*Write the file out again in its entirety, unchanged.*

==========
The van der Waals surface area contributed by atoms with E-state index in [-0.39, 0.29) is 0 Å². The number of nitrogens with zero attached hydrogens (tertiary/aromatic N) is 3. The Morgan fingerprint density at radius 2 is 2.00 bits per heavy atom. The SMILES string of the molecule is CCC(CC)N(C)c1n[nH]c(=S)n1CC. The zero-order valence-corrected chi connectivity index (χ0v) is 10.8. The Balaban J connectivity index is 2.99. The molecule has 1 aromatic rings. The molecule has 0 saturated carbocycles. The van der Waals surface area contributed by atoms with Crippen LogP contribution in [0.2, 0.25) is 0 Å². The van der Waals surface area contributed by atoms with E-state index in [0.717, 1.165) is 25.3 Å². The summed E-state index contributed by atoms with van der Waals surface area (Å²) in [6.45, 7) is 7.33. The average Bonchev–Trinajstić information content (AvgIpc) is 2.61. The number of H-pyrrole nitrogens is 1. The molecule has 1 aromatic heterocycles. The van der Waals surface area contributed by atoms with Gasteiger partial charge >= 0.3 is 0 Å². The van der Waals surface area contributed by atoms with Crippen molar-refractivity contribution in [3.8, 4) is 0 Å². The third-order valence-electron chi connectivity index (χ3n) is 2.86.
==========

The van der Waals surface area contributed by atoms with E-state index in [-0.39, 0.29) is 0 Å². The number of nitrogens with zero attached hydrogens (tertiary/aromatic N) is 3. The Morgan fingerprint density at radius 2 is 2.00 bits per heavy atom. The SMILES string of the molecule is CCC(CC)N(C)c1n[nH]c(=S)n1CC. The zero-order valence-corrected chi connectivity index (χ0v) is 10.8. The Balaban J connectivity index is 2.99. The molecule has 1 aromatic rings. The molecule has 0 saturated carbocycles. The van der Waals surface area contributed by atoms with Crippen LogP contribution in [0.2, 0.25) is 0 Å². The van der Waals surface area contributed by atoms with E-state index in [0.717, 1.165) is 25.3 Å². The summed E-state index contributed by atoms with van der Waals surface area (Å²) in [6.45, 7) is 7.33. The average Bonchev–Trinajstić information content (AvgIpc) is 2.61. The number of H-pyrrole nitrogens is 1. The molecule has 1 aromatic heterocycles. The van der Waals surface area contributed by atoms with Gasteiger partial charge >= 0.3 is 0 Å². The van der Waals surface area contributed by atoms with Crippen molar-refractivity contribution in [3.8, 4) is 0 Å². The third-order valence-electron chi connectivity index (χ3n) is 2.86.